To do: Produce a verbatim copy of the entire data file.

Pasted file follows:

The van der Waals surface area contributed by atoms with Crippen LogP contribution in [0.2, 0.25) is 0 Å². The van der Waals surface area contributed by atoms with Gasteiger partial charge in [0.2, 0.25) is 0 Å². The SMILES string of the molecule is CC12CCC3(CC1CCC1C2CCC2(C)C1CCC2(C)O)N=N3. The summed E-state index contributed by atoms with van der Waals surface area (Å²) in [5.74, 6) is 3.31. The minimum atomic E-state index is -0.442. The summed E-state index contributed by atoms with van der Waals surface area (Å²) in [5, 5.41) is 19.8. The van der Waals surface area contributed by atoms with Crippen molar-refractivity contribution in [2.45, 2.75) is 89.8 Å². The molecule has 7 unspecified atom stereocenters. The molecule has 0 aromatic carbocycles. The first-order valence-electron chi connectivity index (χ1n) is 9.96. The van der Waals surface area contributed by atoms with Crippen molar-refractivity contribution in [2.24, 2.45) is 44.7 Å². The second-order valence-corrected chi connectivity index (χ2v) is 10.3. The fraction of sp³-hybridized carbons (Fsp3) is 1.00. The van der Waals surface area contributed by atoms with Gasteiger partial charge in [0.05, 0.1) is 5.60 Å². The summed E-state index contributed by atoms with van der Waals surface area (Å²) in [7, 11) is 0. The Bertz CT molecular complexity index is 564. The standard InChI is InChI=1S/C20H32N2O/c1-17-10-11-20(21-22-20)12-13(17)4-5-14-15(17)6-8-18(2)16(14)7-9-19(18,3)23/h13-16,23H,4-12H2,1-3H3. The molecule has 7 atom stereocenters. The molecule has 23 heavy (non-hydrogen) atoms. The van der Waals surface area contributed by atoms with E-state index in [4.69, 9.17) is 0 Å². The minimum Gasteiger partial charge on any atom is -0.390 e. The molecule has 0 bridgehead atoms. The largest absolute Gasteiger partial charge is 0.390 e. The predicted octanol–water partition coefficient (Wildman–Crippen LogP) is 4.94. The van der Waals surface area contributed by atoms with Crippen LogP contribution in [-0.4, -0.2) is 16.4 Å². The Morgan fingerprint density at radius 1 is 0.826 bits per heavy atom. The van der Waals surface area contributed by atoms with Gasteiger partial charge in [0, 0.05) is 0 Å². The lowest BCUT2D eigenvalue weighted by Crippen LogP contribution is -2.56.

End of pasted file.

The van der Waals surface area contributed by atoms with Crippen LogP contribution in [0.2, 0.25) is 0 Å². The van der Waals surface area contributed by atoms with Gasteiger partial charge in [0.2, 0.25) is 0 Å². The SMILES string of the molecule is CC12CCC3(CC1CCC1C2CCC2(C)C1CCC2(C)O)N=N3. The summed E-state index contributed by atoms with van der Waals surface area (Å²) in [5.74, 6) is 3.31. The minimum atomic E-state index is -0.442. The summed E-state index contributed by atoms with van der Waals surface area (Å²) in [5, 5.41) is 19.8. The van der Waals surface area contributed by atoms with Crippen molar-refractivity contribution in [2.45, 2.75) is 89.8 Å². The molecule has 7 unspecified atom stereocenters. The molecule has 0 aromatic carbocycles. The first-order valence-electron chi connectivity index (χ1n) is 9.96. The van der Waals surface area contributed by atoms with Crippen molar-refractivity contribution in [2.24, 2.45) is 44.7 Å². The second-order valence-corrected chi connectivity index (χ2v) is 10.3. The fraction of sp³-hybridized carbons (Fsp3) is 1.00. The van der Waals surface area contributed by atoms with Gasteiger partial charge in [0.05, 0.1) is 5.60 Å². The summed E-state index contributed by atoms with van der Waals surface area (Å²) in [7, 11) is 0. The Bertz CT molecular complexity index is 564. The standard InChI is InChI=1S/C20H32N2O/c1-17-10-11-20(21-22-20)12-13(17)4-5-14-15(17)6-8-18(2)16(14)7-9-19(18,3)23/h13-16,23H,4-12H2,1-3H3. The molecule has 7 atom stereocenters. The molecule has 23 heavy (non-hydrogen) atoms. The van der Waals surface area contributed by atoms with E-state index in [4.69, 9.17) is 0 Å². The minimum Gasteiger partial charge on any atom is -0.390 e. The molecule has 0 bridgehead atoms. The largest absolute Gasteiger partial charge is 0.390 e. The predicted octanol–water partition coefficient (Wildman–Crippen LogP) is 4.94. The van der Waals surface area contributed by atoms with Crippen LogP contribution in [-0.4, -0.2) is 16.4 Å². The Morgan fingerprint density at radius 1 is 0.826 bits per heavy atom. The van der Waals surface area contributed by atoms with Gasteiger partial charge in [0, 0.05) is 0 Å². The lowest BCUT2D eigenvalue weighted by Crippen LogP contribution is -2.56.